it has been under pres- sure to give access to military sites not covered by the AP. Iran has signed the AP and is under pressure to ratify it.. Tehran cannot accuse the agency of bias or afford to antagonize it.71 The IAEA has dealt with the Iran case with considerable success. and the nonaligned states. and the international community has “made good . Iran has not been able to achieve its aim of having its relation- ship with the IAEA normalized and its nuclear file closed. Furthermore. The only victory that Iran could claim (domestically) was that it avoided being referred or reported to the UNSC between 2002 and 2005.S. while at the same time he wants to please the world powers. He does so because he does not want our cooperation with the agency to be severed. Demonstrating cooperation with it becomes an earnest of its intentions. with the international spotlight focused on its nuclear program and the agency’s reports on the quality of its coop- eration.68 The IAEA remains an important buffer against U. It has conducted by one estimate over 1.600 man/days of inspec- tions.72 Iran’s dossier remains very much open. This cooperation has been costly in terms of Iran’s stated aims. two negative ones followed by a positive. Con- sequently.*ch5 8/3/06 8:39 AM Page 101 The International Response | 101 positions . its Board of Governors. as a confidence-building measure to rebuild trust and has done so as a “voluntary measure.” and has been commended for it. link- ing signature with the ending of the embargo of technical materi- als on its nuclear program. pressure and a sign that Iran takes its international commitments seriously. Through the agency’s inspections much more is known about Iran..70 Iran has also found itself opposed by the agency in its efforts to stretch the meanings of what is and is not excluded from its suspension of enrichment activities. averaging three inspections per day. Al Barade’i makes one positive remark followed by a negative one. Iran had resisted accepting the Additional Protocol. and ignoring its recommendations can alienate the nonaligned states on which Iran relies for diplomatic support.69 Prior to 2003. At the insistence of the IAEA.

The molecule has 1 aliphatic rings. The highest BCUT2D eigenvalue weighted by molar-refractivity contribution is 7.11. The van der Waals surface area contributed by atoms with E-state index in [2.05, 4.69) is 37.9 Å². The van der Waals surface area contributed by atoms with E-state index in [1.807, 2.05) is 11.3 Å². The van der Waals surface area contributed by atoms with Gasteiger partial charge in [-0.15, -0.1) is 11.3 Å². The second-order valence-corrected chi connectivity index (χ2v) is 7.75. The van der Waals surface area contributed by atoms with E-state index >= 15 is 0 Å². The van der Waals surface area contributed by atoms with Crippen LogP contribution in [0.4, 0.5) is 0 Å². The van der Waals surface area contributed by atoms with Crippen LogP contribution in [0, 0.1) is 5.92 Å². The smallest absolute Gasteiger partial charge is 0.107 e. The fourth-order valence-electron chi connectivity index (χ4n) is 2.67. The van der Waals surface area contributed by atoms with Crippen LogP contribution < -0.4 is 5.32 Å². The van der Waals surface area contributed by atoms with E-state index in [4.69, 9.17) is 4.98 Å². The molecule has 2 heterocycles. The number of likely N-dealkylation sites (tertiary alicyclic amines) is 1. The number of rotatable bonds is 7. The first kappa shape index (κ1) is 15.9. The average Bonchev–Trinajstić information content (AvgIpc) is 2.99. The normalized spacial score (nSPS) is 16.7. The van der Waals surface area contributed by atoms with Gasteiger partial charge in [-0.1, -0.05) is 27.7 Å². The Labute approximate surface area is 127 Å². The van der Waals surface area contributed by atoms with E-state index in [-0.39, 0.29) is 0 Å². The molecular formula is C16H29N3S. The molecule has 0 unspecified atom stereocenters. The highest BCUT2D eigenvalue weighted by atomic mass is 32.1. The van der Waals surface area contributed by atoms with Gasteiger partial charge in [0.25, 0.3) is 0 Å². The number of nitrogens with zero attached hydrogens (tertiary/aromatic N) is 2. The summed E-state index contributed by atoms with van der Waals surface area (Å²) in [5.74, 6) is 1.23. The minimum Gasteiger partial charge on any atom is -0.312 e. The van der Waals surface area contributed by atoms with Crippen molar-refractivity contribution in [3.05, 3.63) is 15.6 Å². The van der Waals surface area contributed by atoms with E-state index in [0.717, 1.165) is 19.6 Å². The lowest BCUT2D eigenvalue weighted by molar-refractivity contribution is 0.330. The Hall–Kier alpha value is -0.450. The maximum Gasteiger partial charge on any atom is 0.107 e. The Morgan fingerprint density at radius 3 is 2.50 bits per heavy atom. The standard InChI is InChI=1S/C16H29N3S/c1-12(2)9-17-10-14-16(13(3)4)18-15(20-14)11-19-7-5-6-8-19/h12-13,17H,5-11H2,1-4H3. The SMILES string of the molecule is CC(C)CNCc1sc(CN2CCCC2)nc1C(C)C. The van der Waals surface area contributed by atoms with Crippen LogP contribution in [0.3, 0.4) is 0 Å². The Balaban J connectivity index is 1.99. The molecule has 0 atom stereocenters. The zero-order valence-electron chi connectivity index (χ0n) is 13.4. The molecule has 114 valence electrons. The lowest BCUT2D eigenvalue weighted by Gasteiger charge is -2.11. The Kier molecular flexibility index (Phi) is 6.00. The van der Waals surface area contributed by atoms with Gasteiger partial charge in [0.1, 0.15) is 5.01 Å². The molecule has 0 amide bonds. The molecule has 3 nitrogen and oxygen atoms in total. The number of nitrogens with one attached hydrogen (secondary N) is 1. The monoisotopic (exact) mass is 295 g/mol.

Al Baradei’s big picture approach to the question of proliferation (not strictly a part of his professional mandate) parallels the EU-3 initiative. The agency’s role as an international institution has made it easier for Iran to retreat from established positions and also for others like the non- aligned states or Russia to appeal to Iran to meet the agency’s demands. determined to avoid a repetition of the transatlantic rift opened up by Iraq. the case of Iraq makes it harder to fault an approach that seeks to build the case slowly through inspections without closing down a source of information that would leave the agency and governments in the dark. EU-3 Approach The 9/11 terrorist attack on the United States and the Iraq war have galvanized the EU to define its position on WMD prolifera- tion.74 The IAEA’s support has also strengthened the EU-3 diplomatic initiative. The pressure on Iran to suspend its enrichment program (broadly defined) amounted to a freeze on Iran’s develop- ment of sensitive technologies for the past two years.”73 Iran’s signature and application of the AP provisions complicates and makes more risky (though not impossible) any clandestine activity it might engage in. They in turn have used the agency to validate their con- cerns and implement their queries. European interests in this issue were clear enough on several fronts.75 The major criticism of the agency that can be made is to question whether a “diplomacy at any price” approach is always the right answer. taking it out of the narrow technical realm toward the broader motivations under- lying the program.*ch5 8/3/06 8:39 AM Page 102 102 | The International Response strides in understanding the nature and scope of its program. It is within missile range of any proliferators. decided to define Europe’s policy proactively and robustly. However. The EU-3. especially running an elaborate parallel nuclear program. It has large Muslim populations who could be upset . Proximity makes Europe and the Middle East virtu- ally part of the same neighborhood.